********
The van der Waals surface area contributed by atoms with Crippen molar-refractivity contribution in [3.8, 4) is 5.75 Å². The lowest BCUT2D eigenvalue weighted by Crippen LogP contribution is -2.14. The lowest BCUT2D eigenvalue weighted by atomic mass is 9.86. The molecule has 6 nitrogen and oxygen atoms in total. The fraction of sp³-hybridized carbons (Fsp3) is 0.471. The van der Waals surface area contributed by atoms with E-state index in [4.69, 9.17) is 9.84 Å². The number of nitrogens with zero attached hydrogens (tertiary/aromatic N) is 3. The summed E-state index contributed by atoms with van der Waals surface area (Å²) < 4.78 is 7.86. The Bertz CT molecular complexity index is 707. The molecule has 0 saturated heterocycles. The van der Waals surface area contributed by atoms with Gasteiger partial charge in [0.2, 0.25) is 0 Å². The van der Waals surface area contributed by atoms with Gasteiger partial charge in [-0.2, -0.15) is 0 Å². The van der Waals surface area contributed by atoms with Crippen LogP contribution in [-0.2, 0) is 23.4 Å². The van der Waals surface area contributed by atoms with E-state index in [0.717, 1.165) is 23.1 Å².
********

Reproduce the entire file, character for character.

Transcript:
The van der Waals surface area contributed by atoms with Crippen molar-refractivity contribution in [3.8, 4) is 5.75 Å². The lowest BCUT2D eigenvalue weighted by Crippen LogP contribution is -2.14. The lowest BCUT2D eigenvalue weighted by atomic mass is 9.86. The molecule has 6 nitrogen and oxygen atoms in total. The fraction of sp³-hybridized carbons (Fsp3) is 0.471. The van der Waals surface area contributed by atoms with E-state index in [4.69, 9.17) is 9.84 Å². The number of nitrogens with zero attached hydrogens (tertiary/aromatic N) is 3. The summed E-state index contributed by atoms with van der Waals surface area (Å²) < 4.78 is 7.86. The Bertz CT molecular complexity index is 707. The molecule has 0 saturated heterocycles. The van der Waals surface area contributed by atoms with Gasteiger partial charge in [0.2, 0.25) is 0 Å². The van der Waals surface area contributed by atoms with Gasteiger partial charge in [-0.2, -0.15) is 0 Å². The van der Waals surface area contributed by atoms with Crippen LogP contribution in [-0.2, 0) is 23.4 Å². The van der Waals surface area contributed by atoms with E-state index in [0.717, 1.165) is 23.1 Å².